In traditional Japanese aesthetics, Ma is an expression of empty space, such as the pause between two notes in a piece of music or the distance between two dots on a piece of paper. Ma speaks of the space between what is going on – a linguistic translation of the function of contrast. In Christel Hansson’s work, we see this relationship at play.
Christel’s copper dry-point work is not confined by a sheet of paper but aims to go further, with a feeling of movement and rhythm.
With roots in set design and graphics, Christel creates prints that feel alive. Distinguished by strong contrasts between light and shadow, her art shows the influence of her time in Japan and her love of dance. “My job begins in the movement; it springs from the body, it follows its rhythm.”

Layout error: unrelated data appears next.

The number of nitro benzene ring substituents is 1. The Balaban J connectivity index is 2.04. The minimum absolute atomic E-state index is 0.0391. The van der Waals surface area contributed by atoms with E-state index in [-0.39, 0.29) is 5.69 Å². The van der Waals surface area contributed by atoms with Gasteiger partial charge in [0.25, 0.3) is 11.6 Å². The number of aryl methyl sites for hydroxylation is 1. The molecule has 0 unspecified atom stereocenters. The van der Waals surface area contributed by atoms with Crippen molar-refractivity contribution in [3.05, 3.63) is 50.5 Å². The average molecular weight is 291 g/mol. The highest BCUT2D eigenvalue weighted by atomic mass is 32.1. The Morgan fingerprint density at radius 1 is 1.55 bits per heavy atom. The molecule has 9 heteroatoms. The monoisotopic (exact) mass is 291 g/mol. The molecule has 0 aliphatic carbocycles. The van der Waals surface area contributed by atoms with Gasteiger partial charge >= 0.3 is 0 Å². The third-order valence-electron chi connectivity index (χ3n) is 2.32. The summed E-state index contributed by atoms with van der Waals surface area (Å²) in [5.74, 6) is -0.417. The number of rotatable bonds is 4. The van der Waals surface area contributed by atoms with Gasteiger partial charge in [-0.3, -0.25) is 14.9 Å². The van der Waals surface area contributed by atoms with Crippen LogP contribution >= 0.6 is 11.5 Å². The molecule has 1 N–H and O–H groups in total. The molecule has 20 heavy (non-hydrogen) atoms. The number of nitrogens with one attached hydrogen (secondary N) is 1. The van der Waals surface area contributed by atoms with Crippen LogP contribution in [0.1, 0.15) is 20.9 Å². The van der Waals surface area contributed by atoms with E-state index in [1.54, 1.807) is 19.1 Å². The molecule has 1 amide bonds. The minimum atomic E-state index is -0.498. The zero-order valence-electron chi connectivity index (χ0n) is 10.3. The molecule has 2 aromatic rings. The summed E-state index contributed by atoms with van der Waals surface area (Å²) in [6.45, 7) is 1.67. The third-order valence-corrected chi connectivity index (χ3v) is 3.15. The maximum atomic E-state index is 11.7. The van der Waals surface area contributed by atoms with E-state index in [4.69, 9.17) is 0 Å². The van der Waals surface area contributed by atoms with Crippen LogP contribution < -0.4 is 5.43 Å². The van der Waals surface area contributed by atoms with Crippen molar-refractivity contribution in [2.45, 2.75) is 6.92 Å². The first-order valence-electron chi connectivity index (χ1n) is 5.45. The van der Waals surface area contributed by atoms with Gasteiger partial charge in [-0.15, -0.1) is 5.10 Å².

Christel’s art is as essential a part of Örum 119 as the hotel rooms themselves. It echoes the steady rhythm of our old schoolhouse, the artisanship of the objects we have and use, the activities we undertake and the peacefulness in between.